New Report Reveals Indoor Tanning Industry’s False and Misleading Practices

Feb 1, 2012

Today Reps. Henry A. Waxman, Diana DeGette, Frank Pallone, Jr., Rosa L. DeLauro, and Carolyn B. Maloney released a report prepared by the minority staff of the Committee on Energy and Commerce, describing the false and misleading health information provided to teens by the indoor tanning industry.  The report, based on undercover interviews of tanning salon employees conducted by Committee investigators, finds that tanning salons target teenage girls with advertising and promotions, deny known risks of indoor tanning, provide false information on benefits of tanning, and fail to follow recommendations by the Food and Drug Administration on tanning frequency.

“We know that indoor tanning significantly increases skin cancer risks -- especially for teens,” said Rep. Waxman, Ranking Member of the Committee on Energy and Commerce.  “Our report finds that the vast majority of tanning salons deny the known risks of indoor tanning and falsely claim that it is beneficial to a young person’s health.  Tanning salons should not be putting young women’s health at risk by providing them with false and misleading information.”

“I am deeply disturbed by the findings of this investigation, both for the deceitful and misleading practices it uncovered, and because that deceit is placing young girls on a path to a deadly cancer,” said Rep. DeGette, Ranking Member of the Subcommittee on Oversight and Investigations.  “From providing inaccurate information to disregarding federal safety recommendations, the systemic dishonesty of the indoor tanning industry is likely causing grave concern for parents across America, and it must be stopped.”

“This investigative report brings light to some startling information about how tanning salons are providing misleading information to young teens,” said Rep. Pallone, Ranking Member of the Subcommittee on Health.  “Health risks are not being accurately relayed, while health benefits are being falsely claimed.  Plain and simple, this is a public health issue that deserves the attention of our Committee.”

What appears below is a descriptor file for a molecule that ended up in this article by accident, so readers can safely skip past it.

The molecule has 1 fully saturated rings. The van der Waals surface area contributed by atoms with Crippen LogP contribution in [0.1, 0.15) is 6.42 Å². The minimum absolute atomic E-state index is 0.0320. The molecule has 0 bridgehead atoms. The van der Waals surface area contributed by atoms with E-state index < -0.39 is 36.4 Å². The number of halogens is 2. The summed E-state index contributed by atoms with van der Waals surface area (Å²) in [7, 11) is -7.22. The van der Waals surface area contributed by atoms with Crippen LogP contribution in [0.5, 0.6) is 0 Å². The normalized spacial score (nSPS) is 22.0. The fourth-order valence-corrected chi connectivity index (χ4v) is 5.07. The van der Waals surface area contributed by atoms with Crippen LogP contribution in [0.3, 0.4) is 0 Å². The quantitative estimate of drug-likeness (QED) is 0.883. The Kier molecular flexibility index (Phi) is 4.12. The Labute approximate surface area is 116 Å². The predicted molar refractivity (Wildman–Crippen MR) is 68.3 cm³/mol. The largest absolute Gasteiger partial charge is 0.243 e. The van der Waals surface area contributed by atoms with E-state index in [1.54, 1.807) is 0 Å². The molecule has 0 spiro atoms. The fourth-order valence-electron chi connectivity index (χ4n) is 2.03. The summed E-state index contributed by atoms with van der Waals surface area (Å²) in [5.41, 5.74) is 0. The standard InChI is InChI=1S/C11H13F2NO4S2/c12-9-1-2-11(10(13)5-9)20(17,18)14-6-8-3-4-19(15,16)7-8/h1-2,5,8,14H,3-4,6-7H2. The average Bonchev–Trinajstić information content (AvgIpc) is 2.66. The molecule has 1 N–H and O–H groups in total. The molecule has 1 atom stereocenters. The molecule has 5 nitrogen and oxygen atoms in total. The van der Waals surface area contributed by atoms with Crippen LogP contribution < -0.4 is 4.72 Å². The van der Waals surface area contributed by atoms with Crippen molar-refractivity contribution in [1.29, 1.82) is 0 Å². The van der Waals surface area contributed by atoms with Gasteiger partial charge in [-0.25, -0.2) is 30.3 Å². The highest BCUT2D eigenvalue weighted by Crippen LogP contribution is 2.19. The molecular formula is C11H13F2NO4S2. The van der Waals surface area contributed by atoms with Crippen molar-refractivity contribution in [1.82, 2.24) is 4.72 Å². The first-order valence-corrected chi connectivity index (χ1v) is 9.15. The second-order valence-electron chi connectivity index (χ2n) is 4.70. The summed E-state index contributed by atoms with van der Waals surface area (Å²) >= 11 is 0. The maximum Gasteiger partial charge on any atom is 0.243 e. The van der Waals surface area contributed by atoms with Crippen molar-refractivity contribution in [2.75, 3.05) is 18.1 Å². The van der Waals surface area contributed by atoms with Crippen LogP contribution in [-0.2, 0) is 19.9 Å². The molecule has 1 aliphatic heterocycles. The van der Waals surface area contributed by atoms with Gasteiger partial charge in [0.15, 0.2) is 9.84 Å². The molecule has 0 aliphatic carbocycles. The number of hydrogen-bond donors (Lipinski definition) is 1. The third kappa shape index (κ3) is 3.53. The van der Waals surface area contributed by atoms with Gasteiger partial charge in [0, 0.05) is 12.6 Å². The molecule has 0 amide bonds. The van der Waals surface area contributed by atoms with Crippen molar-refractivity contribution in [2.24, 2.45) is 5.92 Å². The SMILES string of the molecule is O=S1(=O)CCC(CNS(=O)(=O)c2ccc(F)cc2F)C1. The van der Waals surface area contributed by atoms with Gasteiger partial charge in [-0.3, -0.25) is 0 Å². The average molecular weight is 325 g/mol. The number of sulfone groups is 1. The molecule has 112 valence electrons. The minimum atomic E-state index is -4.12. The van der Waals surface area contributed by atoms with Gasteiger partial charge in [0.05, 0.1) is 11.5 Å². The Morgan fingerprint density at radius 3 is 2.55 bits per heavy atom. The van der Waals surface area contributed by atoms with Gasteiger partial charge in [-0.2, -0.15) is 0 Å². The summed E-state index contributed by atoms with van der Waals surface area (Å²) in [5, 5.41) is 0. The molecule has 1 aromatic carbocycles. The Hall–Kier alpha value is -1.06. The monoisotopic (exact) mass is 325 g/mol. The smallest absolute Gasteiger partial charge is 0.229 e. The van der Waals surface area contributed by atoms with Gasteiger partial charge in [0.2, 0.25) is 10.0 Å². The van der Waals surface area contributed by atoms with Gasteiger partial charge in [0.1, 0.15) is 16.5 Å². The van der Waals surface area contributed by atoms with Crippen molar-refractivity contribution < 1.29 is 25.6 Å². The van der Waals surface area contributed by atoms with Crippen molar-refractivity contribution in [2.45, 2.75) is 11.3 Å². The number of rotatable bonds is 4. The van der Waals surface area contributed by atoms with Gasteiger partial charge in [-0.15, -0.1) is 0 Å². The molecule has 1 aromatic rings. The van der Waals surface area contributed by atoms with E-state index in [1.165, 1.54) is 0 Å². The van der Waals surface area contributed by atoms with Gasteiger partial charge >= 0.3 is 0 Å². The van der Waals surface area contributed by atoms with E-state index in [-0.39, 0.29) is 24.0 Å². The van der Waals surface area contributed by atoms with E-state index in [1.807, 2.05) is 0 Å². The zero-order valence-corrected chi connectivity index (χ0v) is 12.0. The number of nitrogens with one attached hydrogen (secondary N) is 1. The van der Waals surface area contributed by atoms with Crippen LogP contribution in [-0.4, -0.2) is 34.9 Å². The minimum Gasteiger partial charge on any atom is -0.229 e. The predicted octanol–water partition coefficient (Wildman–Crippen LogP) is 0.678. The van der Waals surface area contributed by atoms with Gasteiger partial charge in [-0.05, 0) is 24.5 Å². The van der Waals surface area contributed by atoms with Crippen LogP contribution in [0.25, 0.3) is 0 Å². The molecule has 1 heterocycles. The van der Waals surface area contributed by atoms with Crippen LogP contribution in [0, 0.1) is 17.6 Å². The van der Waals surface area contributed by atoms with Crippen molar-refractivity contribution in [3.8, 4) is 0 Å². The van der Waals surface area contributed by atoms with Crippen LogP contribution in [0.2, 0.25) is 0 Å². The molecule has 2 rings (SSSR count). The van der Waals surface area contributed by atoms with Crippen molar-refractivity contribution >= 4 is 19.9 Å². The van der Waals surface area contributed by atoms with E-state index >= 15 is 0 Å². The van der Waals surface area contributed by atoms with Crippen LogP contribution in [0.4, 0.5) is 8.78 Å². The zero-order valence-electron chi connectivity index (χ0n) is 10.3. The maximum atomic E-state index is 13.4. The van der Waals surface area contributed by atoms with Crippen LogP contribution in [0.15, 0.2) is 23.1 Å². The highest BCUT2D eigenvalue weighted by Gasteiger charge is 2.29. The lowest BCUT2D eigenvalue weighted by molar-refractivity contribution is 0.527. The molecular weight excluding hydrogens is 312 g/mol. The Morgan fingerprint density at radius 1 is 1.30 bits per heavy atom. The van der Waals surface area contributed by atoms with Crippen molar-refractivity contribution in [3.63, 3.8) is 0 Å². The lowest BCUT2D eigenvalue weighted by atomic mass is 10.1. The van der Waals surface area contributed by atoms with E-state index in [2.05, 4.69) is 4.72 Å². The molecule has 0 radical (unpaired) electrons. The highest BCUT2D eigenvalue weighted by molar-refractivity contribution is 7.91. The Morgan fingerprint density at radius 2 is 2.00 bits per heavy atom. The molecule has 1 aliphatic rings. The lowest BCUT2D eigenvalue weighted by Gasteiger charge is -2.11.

“Skin cancer is the second most common form of cancer in America, and we know that studies indicate there is a 75% increase in the risk of melanoma for indoor tanning users.  These statistics are frightening to anyone, and frustrating to me as a survivor of ovarian cancer, because this is one of the few cancers for which a preventative option truly exists,” said Rep. DeLauro. “The American public should be aware of the potential health risks from tanning beds, and yet, as this report shows, the overwhelming majority of tanning salons misrepresent their danger.”

“Tanning beds are brightly lit, cancer-causing coffins -- plain and simple,” said Rep. Maloney. “This report shows that teenage girls are being targeted by the tanning industry and as a result, melanoma is now the most common form of cancer among young adults 25-29 years old and is one of the fastest growing cancers in the United States and worldwide. We can no longer ignore the startling health effects of indoor tanning. I thank Reps. Waxman and DeGette for highlighting this troubling health problem.” 

Committee investigators representing themselves as fair-skinned teenage girls surveyed 300 tanning salons nationwide, including at least three in each state and the District of Columbia.  The investigators questioned each salon about the benefits and risks of indoor tanning, how frequently customers could use tanning beds, and about any discounts for students or teens. 

The report finds that:

• Nearly all of the salons denied the known risks of tanning.  Ninety percent of the salons stated that indoor tanning did not pose a health risk, while over half of the salons denied that indoor tanning would increase the risk of skin cancer.

• Nearly 80% of the salons asserted that indoor tanning would be beneficial to the health of a fair-skinned teenage girl.  Several salons asserted that indoor tanning would prevent cancer.

• Tanning salons fail to follow FDA recommendations on tanning frequency.  Three-quarters of salons allow customers to tan daily, despite FDA recommendations that indoor tanning be limited to no more than three visits in the first week.

• Salons used many approaches to downplay the health risks of indoor tanning.  Salons stated that young people are not at risk for developing skin cancer; that rising rates of skin cancer are linked to increased use of sunscreen; that government regulators had certified the safety of indoor tanning; and that “it’s got to be safe, or else they wouldn’t let us do it.”  Salons also frequently referred the investigators to industry websites that downplay indoor tanning’s health risks and tout the practice’s alleged health benefits.

• Tanning salons target teenage girls in their advertisements.  Print and online advertising to teenage and college-aged girls frequently offers student discounts and “prom,” “homecoming,” and “back-to-school” specials.

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